- 30-year-old male health worker in Uganda dies of Marburg
- Marburg is an Ebola-like hemorrhagic fever
- 99 put into isolation
- At least 11 test negative
Three days after a fatal case of Marburg hemorrhagic fever was diagnosed in Uganda, 99 people have been quarantined in four different locations across the East African country, as field epidemiologists and surveillance officers continue to closely monitor all people who got into contact with only victim.
More than 60 health workers form the bulk of people under quarantine after they were identified as having contact with a 30-year old male health worker who died September 28 of Marburg -- an Ebola-like hemorrhagic fever.
"As of today, a total of 99 contacts are under follow up. All the contacts are still in a healthy condition," Dr. Jane Ruth Aceng, director general for health services in Uganda, said in the latest update on the outbreak on Tuesday.
"The National Taskforce through the field epidemiologists and surveillance officers continues to closely monitor all people who got into contact with this confirmed case," she noted.
The dead health worker was a radiographer in a hospital in the capital of Kampala and also at Mpigi District Health Center IV, places where authorities say he made contact with colleagues.
Aceng revealed that at least 11 people have tested negative after results from Uganda Virus Research Institute (UVRI) indicate that although the suspects had developed signs and symptoms similar to that of the disease, they did not contract the virus.
"However, for those who continue to have signs, tests will be run again after three days," Dr. Aceng said.
Among those who tested negative include are the brother of the deceased; two health workers from a children HIV/AIDS hospital; seven persons from Mpigi Health Center IV; and two relatives of the deceased who participated in the burial.
"When he felt ill on September 17, he traveled back to Mpigi for treatment since he felt more comfortable with a facility that he had worked with for a long time, a duration the disease was spread," said a statement by health authorities last Sunday.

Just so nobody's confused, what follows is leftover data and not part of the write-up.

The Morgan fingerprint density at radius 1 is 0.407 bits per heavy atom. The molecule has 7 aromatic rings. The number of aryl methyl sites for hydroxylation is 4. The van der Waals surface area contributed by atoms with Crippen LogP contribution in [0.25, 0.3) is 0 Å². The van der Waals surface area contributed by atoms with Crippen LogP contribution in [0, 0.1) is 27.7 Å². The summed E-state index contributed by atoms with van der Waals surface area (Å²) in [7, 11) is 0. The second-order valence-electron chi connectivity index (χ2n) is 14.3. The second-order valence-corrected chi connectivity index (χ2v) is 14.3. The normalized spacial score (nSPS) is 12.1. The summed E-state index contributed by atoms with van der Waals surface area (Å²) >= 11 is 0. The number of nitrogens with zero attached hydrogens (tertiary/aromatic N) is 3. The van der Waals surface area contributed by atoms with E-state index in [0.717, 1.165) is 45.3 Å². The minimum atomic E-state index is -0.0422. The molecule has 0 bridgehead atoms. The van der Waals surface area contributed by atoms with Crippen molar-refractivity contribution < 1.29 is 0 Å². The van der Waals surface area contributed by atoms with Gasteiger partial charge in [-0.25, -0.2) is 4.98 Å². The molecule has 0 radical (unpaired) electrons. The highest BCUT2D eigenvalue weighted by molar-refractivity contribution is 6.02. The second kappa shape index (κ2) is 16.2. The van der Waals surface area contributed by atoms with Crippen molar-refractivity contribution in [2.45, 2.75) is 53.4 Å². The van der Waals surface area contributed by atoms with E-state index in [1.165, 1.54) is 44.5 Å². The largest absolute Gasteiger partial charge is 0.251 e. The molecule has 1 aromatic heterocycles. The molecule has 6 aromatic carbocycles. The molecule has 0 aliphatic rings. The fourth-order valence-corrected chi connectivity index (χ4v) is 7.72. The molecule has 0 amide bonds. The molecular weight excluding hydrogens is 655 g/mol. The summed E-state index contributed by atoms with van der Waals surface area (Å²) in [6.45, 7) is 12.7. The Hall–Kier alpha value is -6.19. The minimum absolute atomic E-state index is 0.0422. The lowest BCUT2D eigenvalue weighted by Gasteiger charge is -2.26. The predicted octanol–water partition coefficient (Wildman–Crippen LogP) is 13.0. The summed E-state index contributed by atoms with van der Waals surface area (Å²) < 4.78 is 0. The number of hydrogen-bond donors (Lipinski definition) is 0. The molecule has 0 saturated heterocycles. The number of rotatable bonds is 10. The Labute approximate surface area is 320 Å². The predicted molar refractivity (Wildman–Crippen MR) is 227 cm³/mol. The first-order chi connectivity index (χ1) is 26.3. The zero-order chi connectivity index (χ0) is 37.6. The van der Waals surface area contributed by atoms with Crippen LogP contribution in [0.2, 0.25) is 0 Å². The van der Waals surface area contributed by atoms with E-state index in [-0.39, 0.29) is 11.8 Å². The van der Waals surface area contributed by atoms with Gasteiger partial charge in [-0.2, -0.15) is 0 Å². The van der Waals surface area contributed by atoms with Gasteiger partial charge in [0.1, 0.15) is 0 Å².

Marburg virus was first identified in 1967, when 31 people became sick in Germany and Yugoslavia in an outbreak that was eventually traced back to laboratory monkeys imported from Uganda. Since then the virus has appeared sporadically, with just a dozen outbreaks on record, many -- including the current situation -- involving just a single patient.
Marburg virus causes symptoms similar to Ebola, beginning with fever and weakness and often leading to internal or external bleeding, organ failure and death. The death rate runs as high as 80 percent, although it was significantly lower in the initial outbreak when patients were cared for in relatively modern, European hospitals.
The most recent outbreak, also in Uganda, in 2012, killed four out of 15 patients, according to the Centers for Disease Control and Prevention.
On Tuesday, CDC Director Thomas Frieden pointed to the most recent Marburg case as an example of how a deadly virus could be contained.
"We've done important work in Uganda to help the Ugandans better have a laboratory network so they can find cases, have a response network with disease detectives who can follow up and have an emergency operations center to trace individual cases," Frieden said.
The extensive contact tracing included tracking an embalmer back to Kenya, where he was tested and found not to be infected with Marburg.
"I mention this, because oftentimes in public health, what gets noticed is what happens and it's hard to see what doesn't happen," Frieden continued, noting that there have so far been no additional cases. "That may not make headlines, but it does give us confidence that we can control Ebola in West Africa."